Last Wednesday, October 14, the President of the Republic, Emmanuel Macron, announced that a curfew would be introduced from Saturday October 17 at midnight.

The curfew affects Paris as well as the entire Ile-de-France region, plus eight other major cities – Grenoble, Lille, Lyon, Aix-Marseille, Montpellier, Rouen, Saint-Etienne and Toulouse – and will be in place from 9pm to 6am for a minimum of four weeks (though the government is seeking an extension of two further weeks).

“We must stop the spread of the virus to protect others, the elderly and the most vulnerable; we must protect our health system and our carers,” said Macron. “We are all connected to each other. These 20,000 new cases a day will have to be reduced to the 3,000/4,000 cases we can manage.”

As predicted, however, he ruled out a nationwide lockdown. “It would be disproportionate to reconfine the country; we have to reduce the most dangerous private contacts, with people who are not in our family unit,” explained the President.

“If we keep this curfew for six weeks, we think we’ll be able to gradually reopen the closed establishments. Six weeks is the time that seems useful to us. The objective is to be able to continue to have an economic life, so that our fellow citizens can continue to have a normal life and work.”

As for those who need to travel home in time for the curfew, Macron said: “If you have 30 minutes of transport, you must make arrangements to be home by 9pm”.

France under state of emergency, plus a new ‘rule of six’

The state of health emergency has been restored in France after being lifted on July 10.

“The Covid-19 epidemic constitutes a health catastrophe that, by its nature and gravity, endangers the health of the population”, said a report released by France’s Council of Ministers.

Among other measures introduced by Macron is the ‘rule of six’, meaning that people are asked to limit private gatherings to no more than six people who do not come from the same household. Families with seven or more members can continue as usual.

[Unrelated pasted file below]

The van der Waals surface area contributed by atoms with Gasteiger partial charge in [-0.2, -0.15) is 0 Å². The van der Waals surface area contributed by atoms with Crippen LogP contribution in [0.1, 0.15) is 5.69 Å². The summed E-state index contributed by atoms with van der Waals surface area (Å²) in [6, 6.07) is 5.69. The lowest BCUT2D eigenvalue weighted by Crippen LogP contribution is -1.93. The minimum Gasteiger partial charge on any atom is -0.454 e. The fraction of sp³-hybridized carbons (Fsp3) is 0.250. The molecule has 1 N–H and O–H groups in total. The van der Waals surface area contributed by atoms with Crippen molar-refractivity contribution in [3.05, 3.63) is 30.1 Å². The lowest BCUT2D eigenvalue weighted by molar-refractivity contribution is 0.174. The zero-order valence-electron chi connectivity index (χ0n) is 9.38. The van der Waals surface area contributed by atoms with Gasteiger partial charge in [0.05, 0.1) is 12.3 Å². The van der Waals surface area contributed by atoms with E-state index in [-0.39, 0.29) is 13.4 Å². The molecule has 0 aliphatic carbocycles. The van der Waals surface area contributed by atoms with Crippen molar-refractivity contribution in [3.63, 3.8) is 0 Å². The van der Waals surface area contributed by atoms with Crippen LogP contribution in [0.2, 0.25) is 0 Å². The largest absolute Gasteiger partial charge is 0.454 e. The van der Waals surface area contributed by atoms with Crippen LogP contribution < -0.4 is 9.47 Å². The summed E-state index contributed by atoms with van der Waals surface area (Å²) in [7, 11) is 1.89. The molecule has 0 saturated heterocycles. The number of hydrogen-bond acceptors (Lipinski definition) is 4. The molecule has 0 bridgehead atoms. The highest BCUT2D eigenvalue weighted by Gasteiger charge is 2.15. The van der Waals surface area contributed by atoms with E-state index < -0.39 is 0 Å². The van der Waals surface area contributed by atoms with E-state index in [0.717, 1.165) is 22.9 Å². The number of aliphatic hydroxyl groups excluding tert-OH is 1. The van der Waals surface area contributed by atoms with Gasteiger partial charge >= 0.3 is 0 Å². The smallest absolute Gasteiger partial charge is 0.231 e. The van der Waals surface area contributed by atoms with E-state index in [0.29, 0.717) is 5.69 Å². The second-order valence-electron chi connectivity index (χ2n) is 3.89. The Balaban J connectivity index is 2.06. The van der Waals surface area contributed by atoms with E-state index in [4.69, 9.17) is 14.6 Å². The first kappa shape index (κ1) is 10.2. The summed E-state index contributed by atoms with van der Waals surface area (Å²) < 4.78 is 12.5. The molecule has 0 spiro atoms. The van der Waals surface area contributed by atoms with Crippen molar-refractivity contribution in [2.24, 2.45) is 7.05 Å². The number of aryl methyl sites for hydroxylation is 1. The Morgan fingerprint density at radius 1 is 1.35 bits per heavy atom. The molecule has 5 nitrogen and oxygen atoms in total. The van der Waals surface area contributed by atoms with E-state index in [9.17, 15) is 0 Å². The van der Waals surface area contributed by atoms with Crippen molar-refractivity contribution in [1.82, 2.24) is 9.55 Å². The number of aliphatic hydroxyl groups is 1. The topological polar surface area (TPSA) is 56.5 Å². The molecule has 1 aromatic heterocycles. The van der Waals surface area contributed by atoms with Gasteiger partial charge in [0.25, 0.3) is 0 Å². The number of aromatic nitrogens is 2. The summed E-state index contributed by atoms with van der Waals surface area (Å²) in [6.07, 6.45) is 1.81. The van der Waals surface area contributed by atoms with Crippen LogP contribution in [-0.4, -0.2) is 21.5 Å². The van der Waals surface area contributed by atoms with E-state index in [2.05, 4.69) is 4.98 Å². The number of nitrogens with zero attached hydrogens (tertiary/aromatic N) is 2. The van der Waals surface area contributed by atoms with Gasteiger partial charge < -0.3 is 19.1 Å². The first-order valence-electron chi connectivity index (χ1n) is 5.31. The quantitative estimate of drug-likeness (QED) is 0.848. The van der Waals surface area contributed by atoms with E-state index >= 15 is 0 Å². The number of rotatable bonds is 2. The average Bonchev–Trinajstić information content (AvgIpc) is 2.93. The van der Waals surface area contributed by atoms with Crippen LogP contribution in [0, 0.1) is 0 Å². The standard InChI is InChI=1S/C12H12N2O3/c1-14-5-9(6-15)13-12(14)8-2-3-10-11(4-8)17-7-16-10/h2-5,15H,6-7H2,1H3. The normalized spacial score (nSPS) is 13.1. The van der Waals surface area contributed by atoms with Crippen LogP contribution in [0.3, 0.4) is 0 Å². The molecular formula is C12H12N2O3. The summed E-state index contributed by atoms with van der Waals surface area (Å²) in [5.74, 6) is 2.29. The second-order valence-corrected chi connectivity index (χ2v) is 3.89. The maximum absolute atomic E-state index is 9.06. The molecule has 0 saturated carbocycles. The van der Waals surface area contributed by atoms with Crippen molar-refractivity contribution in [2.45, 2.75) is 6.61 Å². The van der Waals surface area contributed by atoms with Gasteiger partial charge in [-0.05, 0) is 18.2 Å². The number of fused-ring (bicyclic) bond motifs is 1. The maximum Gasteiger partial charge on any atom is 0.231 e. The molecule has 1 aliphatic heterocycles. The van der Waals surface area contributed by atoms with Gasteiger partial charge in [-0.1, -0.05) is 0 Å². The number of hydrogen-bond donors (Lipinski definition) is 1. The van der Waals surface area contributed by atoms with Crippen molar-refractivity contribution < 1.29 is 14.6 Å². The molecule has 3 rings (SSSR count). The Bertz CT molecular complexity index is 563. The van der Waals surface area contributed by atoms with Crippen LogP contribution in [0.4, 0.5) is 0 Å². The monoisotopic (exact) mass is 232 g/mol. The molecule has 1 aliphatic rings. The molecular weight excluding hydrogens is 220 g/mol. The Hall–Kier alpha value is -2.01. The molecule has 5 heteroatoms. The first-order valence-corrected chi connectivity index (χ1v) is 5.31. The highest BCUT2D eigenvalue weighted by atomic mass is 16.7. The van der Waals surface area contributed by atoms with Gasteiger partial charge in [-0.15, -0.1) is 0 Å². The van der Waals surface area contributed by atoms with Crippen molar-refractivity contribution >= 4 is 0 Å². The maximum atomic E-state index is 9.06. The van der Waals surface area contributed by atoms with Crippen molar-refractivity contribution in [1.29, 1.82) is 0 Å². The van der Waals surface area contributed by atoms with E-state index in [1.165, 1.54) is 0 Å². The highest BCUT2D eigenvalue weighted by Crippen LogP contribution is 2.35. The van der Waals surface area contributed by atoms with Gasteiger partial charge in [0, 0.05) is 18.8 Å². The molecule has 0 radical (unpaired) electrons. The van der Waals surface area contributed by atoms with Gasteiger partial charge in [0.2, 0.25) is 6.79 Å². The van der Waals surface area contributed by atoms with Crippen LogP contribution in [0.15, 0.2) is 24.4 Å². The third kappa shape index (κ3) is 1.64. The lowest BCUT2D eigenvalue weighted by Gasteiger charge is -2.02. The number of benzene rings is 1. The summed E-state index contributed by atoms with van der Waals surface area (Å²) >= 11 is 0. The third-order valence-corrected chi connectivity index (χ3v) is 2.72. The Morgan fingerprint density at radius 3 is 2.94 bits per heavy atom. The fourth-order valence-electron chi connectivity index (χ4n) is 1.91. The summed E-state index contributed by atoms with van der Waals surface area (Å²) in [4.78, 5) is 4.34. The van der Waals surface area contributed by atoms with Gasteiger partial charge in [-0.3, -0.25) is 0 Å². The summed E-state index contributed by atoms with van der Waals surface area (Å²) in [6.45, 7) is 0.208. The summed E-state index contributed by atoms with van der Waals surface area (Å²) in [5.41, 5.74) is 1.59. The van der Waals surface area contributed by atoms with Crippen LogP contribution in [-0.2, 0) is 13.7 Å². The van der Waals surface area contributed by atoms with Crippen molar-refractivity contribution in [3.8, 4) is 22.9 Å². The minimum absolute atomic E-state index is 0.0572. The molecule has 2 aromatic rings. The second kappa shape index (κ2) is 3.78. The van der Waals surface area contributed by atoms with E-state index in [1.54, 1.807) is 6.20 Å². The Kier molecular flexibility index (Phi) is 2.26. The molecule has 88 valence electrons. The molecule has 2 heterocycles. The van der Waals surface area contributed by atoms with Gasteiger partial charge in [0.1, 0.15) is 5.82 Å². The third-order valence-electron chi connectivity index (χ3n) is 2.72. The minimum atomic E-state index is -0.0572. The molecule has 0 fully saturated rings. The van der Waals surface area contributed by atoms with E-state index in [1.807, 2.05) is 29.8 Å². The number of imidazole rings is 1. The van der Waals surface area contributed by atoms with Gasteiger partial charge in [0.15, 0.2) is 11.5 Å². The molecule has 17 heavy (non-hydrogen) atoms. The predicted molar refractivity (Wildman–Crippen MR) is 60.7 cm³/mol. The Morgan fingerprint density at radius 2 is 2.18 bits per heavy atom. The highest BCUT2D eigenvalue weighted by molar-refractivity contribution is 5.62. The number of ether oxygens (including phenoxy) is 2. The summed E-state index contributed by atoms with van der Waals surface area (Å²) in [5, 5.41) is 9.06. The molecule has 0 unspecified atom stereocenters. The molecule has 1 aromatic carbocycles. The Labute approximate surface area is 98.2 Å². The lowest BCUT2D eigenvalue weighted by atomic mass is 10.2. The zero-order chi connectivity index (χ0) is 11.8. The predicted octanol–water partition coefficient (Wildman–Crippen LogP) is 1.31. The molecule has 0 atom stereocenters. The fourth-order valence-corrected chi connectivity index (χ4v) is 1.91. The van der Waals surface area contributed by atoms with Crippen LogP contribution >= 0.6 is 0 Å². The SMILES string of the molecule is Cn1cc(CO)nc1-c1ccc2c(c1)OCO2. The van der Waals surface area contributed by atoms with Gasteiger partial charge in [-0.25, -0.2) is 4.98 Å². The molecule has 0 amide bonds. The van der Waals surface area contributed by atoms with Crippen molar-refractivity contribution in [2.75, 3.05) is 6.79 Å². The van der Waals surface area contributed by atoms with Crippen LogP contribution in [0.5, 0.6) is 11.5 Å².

The same ‘rule of six’ now also applies to the maximum number of people who can sit at any single restaurant table.

Places like cinemas and theatres are required to leave every other seat empty.

Prime Minister Jean Castex added more detail the next day, saying that travel during curfew hours was permitted for trips to the hospital or pharmacy or, if work hours required it (télétravail, or working from home, is still recommended but not obligatory), a special certificate would need to be produced as proof. Pre-booked tickets for planes and trains that arrive after the curfew will be allowed.

The fine for those caught breaking the curfew will be €135.

Marches to remember beheaded teacher

Thousands of people attended rallies across France on Sunday to remember Samuel Paty, the teacher who was beheaded in a terrorist attack in a north-western suburb of Paris on Friday.

The attacker, an 18-year-old of Chechen origin named as Abdoulakh A, was shot dead by police.

The attack has horrified and outraged France, as it emerged that Mr Paty had shown pupils cartoons of the Prophet Muhammad, as part of a lesson on free speech.

President Emmanuel Macron said the attack had all the hallmarks of an “Islamist terrorist attack” and the teacher had been killed because he “taught freedom of expression”.

People gathered in the Place de la République in Paris, many carrying the slogan “Je suis enseignant” (I am a teacher), Meanwhile, Prime Minister Jean Castex was present, and said: “We are France!” An hommage national for M. Paty will take place at the historic cour de Sorbonne on Wednesday.

Police have raided dozens of Islamist groups and suspected extremists, with French interior minister, Gérald Darmanin, saying yesterday that about 80 investigations were under way into radical preachers. Eleven people have so far been arrested.